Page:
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The government's CIO has said he expects the public sector to use commercial cloud computing services as well as the 'G Cloud'.

Government chief information officer John Suffolk said that organisations will make use of generally available clouds as well as the environment being designed specifically for the government.

The Cabinet Office is leading the development of the G Cloud to provide a shared, virtualised infrastructure for data storage and applications.

Speaking to journalists at the launch of Socitm's IT Trends 2009-10 report, he said the key factor will be what is most appropriate to the organisation's needs, and that 'public clouds' could in some cases offer a better deal.

"If it delivers good citizen outcomes at a price you can afford then use the public cloud," he said, adding that organisations will not be mandated to take any specific approach but will be left to make their own choices.

"We are saying to departments that they know their own business," he said. "We think it will flesh out a bigger strategic debate and will drive some towards the cloud, while others will take different approaches."

He qualified this, however, by saying that any personal data should not be kept on a public cloud, adding that when the G Cloud becomes available it will be a more appropriate repository for personal information.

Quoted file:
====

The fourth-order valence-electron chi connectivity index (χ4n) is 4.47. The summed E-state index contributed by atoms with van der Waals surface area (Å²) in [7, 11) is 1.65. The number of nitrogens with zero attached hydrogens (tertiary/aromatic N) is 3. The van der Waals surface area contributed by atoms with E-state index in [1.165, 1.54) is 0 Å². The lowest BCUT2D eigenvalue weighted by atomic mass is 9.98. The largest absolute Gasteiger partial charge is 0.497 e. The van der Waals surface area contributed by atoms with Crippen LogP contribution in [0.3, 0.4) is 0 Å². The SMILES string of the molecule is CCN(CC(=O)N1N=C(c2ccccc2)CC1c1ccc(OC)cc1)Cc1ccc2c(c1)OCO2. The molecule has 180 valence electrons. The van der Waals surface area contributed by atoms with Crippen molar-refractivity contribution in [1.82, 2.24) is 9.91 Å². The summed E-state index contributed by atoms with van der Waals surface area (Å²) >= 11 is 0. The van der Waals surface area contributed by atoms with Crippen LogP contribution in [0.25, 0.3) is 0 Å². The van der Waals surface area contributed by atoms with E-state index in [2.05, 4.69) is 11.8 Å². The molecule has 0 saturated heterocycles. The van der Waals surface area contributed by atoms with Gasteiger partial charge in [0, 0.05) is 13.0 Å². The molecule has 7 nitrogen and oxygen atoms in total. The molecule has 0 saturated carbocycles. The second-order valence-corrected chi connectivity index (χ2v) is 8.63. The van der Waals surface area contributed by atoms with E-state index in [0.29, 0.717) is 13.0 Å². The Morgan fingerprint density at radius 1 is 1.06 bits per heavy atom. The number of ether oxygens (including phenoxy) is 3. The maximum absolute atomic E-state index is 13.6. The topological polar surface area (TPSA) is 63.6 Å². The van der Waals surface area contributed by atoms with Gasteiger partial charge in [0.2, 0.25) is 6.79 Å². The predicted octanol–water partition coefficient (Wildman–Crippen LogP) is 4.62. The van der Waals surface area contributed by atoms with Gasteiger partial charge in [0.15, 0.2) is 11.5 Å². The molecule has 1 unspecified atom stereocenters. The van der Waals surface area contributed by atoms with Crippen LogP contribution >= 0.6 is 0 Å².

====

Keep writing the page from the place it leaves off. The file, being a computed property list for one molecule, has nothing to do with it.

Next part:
Suffolk also suggested there is likely to be more than one cloud for public services, pointing out that healthcare bodies, the police and other organisations have different demands that would have to be satisfied.

He reiterated the rationale for the G Cloud as a model of reducing duplication and cutting costs for IT services to the public sector.

"You can't have hundreds of data centres and tens or even hundreds of networks. You have to ask 'Do we need to do all this ourselves?' I just don't think it's a suitable model for the next 10 years."

An additional advantage would be that it would support small and medium sized IT companies trying to win a share of the public sector market.

"We see small, innovative organisations struggling to do business with the public sector because they can't show the scale that is necessary," Suffolk said, adding that they often need to provide an underlying infrastructure to applications or services. The G Cloud could provide the infrastructure on which they would work.

"We believe this will open up the market to SMEs because they don't have to bring the infrastructure. We want them to focus on top end innovation delivering with outcomes for citizens, rather than bottom end infrastructure."

Suffolk said that more than 100 organisations are currently working on the G Cloud, addressing issues such as migrating data, security and the dangers of vendor lock-in. Suppliers have been encouraged to provide their knowledge of what has worked in a commercial environment in areas such as licensing.

A review of the work is expected to be published in mid-February. He declined to set a date when the G Cloud would be fully operational, suggesting it could be opened in increments. "We need to walk before we can run," he said.

This article was originally published at Kable.

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